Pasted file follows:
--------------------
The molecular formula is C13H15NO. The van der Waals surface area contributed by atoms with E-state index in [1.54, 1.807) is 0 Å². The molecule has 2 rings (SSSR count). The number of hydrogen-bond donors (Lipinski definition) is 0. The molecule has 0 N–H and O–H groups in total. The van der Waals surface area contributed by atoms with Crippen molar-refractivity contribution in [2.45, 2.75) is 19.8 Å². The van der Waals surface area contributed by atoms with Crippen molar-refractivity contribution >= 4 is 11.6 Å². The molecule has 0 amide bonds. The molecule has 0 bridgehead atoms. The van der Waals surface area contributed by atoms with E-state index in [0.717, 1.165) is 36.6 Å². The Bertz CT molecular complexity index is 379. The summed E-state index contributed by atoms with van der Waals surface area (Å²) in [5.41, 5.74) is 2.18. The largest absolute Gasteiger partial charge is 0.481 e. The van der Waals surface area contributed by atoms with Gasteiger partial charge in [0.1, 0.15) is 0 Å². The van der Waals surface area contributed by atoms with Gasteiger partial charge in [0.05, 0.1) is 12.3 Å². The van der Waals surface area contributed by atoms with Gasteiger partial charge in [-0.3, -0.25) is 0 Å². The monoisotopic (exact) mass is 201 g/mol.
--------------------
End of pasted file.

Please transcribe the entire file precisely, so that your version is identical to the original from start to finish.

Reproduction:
The molecular formula is C13H15NO. The van der Waals surface area contributed by atoms with E-state index in [1.54, 1.807) is 0 Å². The molecule has 2 rings (SSSR count). The number of hydrogen-bond donors (Lipinski definition) is 0. The molecule has 0 N–H and O–H groups in total. The van der Waals surface area contributed by atoms with Crippen molar-refractivity contribution in [2.45, 2.75) is 19.8 Å². The van der Waals surface area contributed by atoms with Crippen molar-refractivity contribution >= 4 is 11.6 Å². The molecule has 0 amide bonds. The molecule has 0 bridgehead atoms. The van der Waals surface area contributed by atoms with E-state index in [0.717, 1.165) is 36.6 Å². The Bertz CT molecular complexity index is 379. The summed E-state index contributed by atoms with van der Waals surface area (Å²) in [5.41, 5.74) is 2.18. The largest absolute Gasteiger partial charge is 0.481 e. The van der Waals surface area contributed by atoms with Gasteiger partial charge in [0.1, 0.15) is 0 Å². The van der Waals surface area contributed by atoms with Gasteiger partial charge in [0.05, 0.1) is 12.3 Å². The van der Waals surface area contributed by atoms with Gasteiger partial charge in [-0.3, -0.25) is 0 Å². The monoisotopic (exact) mass is 201 g/mol.